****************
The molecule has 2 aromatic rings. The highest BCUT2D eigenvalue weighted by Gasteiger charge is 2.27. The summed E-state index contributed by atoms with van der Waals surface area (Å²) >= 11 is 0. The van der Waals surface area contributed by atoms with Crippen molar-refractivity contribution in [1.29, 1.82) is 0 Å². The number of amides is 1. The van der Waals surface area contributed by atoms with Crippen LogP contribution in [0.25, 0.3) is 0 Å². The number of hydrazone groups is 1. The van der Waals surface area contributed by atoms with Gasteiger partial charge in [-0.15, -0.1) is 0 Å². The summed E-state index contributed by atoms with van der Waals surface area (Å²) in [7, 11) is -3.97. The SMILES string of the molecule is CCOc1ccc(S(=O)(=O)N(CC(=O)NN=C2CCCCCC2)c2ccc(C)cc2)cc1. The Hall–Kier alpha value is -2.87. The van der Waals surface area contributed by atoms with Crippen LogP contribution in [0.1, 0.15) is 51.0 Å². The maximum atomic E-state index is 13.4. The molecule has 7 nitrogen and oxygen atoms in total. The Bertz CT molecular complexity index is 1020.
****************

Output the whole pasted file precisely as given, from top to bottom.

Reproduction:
The molecule has 2 aromatic rings. The highest BCUT2D eigenvalue weighted by Gasteiger charge is 2.27. The summed E-state index contributed by atoms with van der Waals surface area (Å²) >= 11 is 0. The van der Waals surface area contributed by atoms with Crippen molar-refractivity contribution in [1.29, 1.82) is 0 Å². The number of amides is 1. The van der Waals surface area contributed by atoms with Crippen LogP contribution in [0.25, 0.3) is 0 Å². The number of hydrazone groups is 1. The van der Waals surface area contributed by atoms with Gasteiger partial charge in [-0.15, -0.1) is 0 Å². The summed E-state index contributed by atoms with van der Waals surface area (Å²) in [7, 11) is -3.97. The SMILES string of the molecule is CCOc1ccc(S(=O)(=O)N(CC(=O)NN=C2CCCCCC2)c2ccc(C)cc2)cc1. The Hall–Kier alpha value is -2.87. The van der Waals surface area contributed by atoms with Crippen LogP contribution in [0.1, 0.15) is 51.0 Å². The maximum atomic E-state index is 13.4. The molecule has 7 nitrogen and oxygen atoms in total. The Bertz CT molecular complexity index is 1020.